A George Mason University study found that firefighters with poor sleep measures had worse cognitive performance and overall health. The study also found that chronic poor sleep would likely negatively affect physical performance on the job.
To avoid sleep-related declines in occupational performance, the researchers recommended fire departments consider the consequences of shift schedules on sleep.
“Because of the way firefighter shifts tend to work, with long hours where sleep is interrupted, firefighters are not getting the kind of sleep they need, and this could affect their health in numerous ways,” said lead author Joel Martin. “The takeaway lesson is that fire departments should take steps to improve the sleep hygiene of firefighters.”
The study further suggests that sleep education interventions and the use of wearables to monitor sleeping patterns could be beneficial for fire departments seeking to ensure optimal physical performance and cognitive functioning of their employees.
“We would recommend the fire stations provide opportunities for firefighters to take naps while on shift since shifts can last 48 hours or more,” said Martin, who is an associate professor in the College of Education and Human Development and academic program coordinator for School of Kinesiology. “Ideally the sleep environment should be dark, quiet and in a temperature-controlled room.”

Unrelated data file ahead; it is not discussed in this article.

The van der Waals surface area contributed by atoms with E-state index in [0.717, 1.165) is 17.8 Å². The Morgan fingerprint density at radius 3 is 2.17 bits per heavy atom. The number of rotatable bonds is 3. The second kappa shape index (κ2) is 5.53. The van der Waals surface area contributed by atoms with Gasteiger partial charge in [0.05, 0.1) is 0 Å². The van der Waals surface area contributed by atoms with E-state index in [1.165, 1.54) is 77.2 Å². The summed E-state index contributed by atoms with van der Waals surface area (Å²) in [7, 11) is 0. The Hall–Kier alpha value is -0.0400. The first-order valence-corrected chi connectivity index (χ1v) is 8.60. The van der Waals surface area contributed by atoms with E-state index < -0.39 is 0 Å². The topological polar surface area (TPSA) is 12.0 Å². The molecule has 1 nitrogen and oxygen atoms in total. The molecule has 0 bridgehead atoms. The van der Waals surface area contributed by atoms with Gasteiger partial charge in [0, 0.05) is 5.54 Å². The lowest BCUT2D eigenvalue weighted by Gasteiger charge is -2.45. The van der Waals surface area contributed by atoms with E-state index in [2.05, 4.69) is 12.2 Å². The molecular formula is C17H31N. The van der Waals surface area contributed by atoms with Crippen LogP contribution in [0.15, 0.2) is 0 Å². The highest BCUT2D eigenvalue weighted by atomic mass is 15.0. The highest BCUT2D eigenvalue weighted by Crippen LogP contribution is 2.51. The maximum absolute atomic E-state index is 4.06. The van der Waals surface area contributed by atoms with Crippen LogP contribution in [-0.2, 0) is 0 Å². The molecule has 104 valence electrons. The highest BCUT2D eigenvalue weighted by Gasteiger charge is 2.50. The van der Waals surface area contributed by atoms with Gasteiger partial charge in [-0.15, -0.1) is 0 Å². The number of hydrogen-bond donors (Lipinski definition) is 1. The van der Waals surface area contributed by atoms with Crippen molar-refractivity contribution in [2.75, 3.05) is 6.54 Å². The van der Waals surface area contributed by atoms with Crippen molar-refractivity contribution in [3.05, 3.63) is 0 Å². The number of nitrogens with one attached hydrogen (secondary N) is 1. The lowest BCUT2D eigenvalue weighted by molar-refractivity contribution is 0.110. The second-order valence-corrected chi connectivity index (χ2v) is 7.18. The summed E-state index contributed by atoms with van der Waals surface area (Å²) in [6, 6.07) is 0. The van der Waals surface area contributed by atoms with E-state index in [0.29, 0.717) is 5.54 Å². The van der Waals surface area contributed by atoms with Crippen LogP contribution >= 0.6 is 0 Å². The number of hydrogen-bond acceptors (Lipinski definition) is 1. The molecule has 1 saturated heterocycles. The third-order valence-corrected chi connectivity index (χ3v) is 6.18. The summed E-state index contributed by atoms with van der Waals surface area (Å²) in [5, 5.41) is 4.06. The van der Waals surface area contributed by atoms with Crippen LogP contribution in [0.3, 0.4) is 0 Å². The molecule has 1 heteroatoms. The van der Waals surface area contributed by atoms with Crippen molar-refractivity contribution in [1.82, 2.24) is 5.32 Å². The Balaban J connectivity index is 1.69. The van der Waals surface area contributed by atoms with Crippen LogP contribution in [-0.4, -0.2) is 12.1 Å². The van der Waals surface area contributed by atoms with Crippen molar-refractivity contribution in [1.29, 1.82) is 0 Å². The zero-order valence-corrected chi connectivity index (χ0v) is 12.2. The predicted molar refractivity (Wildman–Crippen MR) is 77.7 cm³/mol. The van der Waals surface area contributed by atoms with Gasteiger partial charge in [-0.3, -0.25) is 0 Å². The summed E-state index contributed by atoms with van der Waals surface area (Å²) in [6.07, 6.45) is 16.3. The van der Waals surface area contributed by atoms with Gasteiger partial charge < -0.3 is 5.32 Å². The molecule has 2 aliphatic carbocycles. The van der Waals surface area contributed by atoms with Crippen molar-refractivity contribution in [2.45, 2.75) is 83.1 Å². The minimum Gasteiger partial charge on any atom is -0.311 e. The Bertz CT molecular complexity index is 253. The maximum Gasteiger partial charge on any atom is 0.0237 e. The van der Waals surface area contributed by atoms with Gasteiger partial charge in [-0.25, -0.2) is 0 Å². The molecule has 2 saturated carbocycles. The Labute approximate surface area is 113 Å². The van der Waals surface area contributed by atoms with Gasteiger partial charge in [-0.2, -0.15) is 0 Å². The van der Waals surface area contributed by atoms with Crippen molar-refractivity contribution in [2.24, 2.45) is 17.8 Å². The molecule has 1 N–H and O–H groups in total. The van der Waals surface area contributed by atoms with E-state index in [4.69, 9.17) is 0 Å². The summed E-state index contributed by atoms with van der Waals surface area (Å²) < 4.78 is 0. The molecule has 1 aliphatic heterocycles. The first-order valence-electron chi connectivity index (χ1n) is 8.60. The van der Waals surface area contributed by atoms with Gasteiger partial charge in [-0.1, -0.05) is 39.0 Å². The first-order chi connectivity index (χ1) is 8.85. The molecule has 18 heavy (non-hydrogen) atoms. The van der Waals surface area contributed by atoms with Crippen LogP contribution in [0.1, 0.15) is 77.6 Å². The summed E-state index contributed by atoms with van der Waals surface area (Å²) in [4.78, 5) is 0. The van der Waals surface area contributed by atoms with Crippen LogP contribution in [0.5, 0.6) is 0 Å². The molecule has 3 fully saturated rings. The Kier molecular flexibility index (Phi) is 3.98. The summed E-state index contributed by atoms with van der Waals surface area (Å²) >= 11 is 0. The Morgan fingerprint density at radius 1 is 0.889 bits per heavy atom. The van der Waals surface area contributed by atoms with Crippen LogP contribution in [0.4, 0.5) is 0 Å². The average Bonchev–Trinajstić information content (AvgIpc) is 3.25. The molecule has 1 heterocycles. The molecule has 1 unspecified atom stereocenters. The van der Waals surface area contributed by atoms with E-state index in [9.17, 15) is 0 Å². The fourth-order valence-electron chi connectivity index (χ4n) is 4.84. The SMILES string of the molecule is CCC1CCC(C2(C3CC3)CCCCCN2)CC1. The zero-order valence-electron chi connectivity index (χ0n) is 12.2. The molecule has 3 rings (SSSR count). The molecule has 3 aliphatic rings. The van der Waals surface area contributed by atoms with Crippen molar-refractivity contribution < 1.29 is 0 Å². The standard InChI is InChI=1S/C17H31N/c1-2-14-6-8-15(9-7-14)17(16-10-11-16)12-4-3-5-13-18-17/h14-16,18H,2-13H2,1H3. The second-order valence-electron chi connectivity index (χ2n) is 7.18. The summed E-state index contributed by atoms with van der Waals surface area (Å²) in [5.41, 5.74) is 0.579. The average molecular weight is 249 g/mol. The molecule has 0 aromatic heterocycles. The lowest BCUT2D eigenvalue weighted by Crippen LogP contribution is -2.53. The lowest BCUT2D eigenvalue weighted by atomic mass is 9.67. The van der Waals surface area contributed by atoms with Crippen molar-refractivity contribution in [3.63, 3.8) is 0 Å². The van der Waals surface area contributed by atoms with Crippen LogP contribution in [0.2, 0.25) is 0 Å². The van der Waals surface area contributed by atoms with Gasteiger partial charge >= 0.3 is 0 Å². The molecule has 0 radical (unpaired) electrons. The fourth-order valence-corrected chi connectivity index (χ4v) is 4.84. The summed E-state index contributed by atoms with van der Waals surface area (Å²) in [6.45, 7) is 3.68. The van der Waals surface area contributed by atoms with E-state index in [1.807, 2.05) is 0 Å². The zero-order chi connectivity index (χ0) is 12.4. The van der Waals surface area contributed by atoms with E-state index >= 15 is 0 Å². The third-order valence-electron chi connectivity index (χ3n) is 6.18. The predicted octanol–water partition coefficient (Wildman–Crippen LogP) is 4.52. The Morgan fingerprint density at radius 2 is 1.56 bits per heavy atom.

The research focused on data found in 15 articles on sleep and firefighters, resulting in a total sample of 1,591 firefighters. Researcher Christopher Frost, who graduated from Mason with a master’s degree in exercise, fitness and health promotion last spring, said he learned a great deal about the importance of sleep while helping write the article.
“Before I started the research, I really didn’t understand how many problems can be caused by not getting restful sleep,” said Frost, who is now pursuing an undergraduate degree in fine arts at Mason. “When you are working on shifts, with emergency calls, your sleep schedule gets interrupted and that can have some pretty severe consequences.”
Poor sleep hygiene, according to the study, is associated with a number of health consequences, including cardiovascular disease, obesity, decreased response time and impaired balance, to name a few.
Mason doctoral student Michael Toczko said that the researchers are hoping to further study sleep patterns of firefighters by taking a “more global” look.
“This study reviewed examinations of firefighter sleep during a small amount of time,” said Toczko, who is working on a PhD in education with a concentration in kinesiology. “We’d like to get a bigger picture of sleep patterns and firefighters by reviewing what sleep looks like over a month or two months. That’s the next step in understanding what firefighters are experiencing in regard to sleep.”
The article, which was published in the December 2021 issue of Sleep Epidemiology, has been nominated for the 2021 Paper of the Year in the Society of Toxicology Occupational and Public Health Specialty Section.